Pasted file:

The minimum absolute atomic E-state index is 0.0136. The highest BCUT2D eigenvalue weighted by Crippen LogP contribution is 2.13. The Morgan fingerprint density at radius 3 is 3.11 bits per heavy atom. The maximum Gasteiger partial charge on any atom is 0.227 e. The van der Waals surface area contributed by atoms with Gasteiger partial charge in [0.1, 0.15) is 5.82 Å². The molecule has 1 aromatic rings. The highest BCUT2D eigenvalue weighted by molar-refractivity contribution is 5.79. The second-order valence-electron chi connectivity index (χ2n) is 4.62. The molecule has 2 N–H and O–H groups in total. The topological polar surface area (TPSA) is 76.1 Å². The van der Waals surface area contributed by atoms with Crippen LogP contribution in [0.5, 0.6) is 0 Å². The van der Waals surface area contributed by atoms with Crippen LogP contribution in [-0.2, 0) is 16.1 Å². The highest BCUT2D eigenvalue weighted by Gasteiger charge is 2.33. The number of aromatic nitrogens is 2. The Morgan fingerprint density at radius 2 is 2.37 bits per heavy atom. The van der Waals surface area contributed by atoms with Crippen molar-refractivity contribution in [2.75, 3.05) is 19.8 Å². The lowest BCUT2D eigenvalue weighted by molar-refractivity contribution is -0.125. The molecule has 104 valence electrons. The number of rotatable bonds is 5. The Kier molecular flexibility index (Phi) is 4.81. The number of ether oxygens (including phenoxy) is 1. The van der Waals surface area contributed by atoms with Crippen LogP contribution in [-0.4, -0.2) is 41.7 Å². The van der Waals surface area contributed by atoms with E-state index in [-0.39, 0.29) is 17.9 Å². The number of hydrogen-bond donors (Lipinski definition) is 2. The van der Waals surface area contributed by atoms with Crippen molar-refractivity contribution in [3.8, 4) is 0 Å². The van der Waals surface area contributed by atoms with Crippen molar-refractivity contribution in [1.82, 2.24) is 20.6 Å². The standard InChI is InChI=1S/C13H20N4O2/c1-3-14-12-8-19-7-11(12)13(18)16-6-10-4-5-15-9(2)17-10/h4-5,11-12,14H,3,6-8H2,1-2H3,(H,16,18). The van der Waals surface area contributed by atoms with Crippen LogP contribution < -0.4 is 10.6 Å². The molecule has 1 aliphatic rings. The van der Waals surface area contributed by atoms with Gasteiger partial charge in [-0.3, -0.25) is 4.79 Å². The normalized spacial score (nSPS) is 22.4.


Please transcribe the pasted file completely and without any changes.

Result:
The minimum absolute atomic E-state index is 0.0136. The highest BCUT2D eigenvalue weighted by Crippen LogP contribution is 2.13. The Morgan fingerprint density at radius 3 is 3.11 bits per heavy atom. The maximum Gasteiger partial charge on any atom is 0.227 e. The van der Waals surface area contributed by atoms with Gasteiger partial charge in [0.1, 0.15) is 5.82 Å². The molecule has 1 aromatic rings. The highest BCUT2D eigenvalue weighted by molar-refractivity contribution is 5.79. The second-order valence-electron chi connectivity index (χ2n) is 4.62. The molecule has 2 N–H and O–H groups in total. The topological polar surface area (TPSA) is 76.1 Å². The van der Waals surface area contributed by atoms with Crippen LogP contribution in [0.5, 0.6) is 0 Å². The van der Waals surface area contributed by atoms with Crippen LogP contribution in [-0.2, 0) is 16.1 Å². The highest BCUT2D eigenvalue weighted by Gasteiger charge is 2.33. The number of aromatic nitrogens is 2. The Morgan fingerprint density at radius 2 is 2.37 bits per heavy atom. The van der Waals surface area contributed by atoms with Crippen molar-refractivity contribution in [2.75, 3.05) is 19.8 Å². The lowest BCUT2D eigenvalue weighted by molar-refractivity contribution is -0.125. The molecule has 104 valence electrons. The number of rotatable bonds is 5. The Kier molecular flexibility index (Phi) is 4.81. The number of ether oxygens (including phenoxy) is 1. The van der Waals surface area contributed by atoms with Crippen LogP contribution in [-0.4, -0.2) is 41.7 Å². The van der Waals surface area contributed by atoms with E-state index in [-0.39, 0.29) is 17.9 Å². The number of hydrogen-bond donors (Lipinski definition) is 2. The van der Waals surface area contributed by atoms with Crippen molar-refractivity contribution in [3.8, 4) is 0 Å². The van der Waals surface area contributed by atoms with Crippen molar-refractivity contribution in [1.82, 2.24) is 20.6 Å². The standard InChI is InChI=1S/C13H20N4O2/c1-3-14-12-8-19-7-11(12)13(18)16-6-10-4-5-15-9(2)17-10/h4-5,11-12,14H,3,6-8H2,1-2H3,(H,16,18). The van der Waals surface area contributed by atoms with Crippen LogP contribution < -0.4 is 10.6 Å². The molecule has 1 aliphatic rings. The van der Waals surface area contributed by atoms with Gasteiger partial charge in [-0.3, -0.25) is 4.79 Å². The normalized spacial score (nSPS) is 22.4.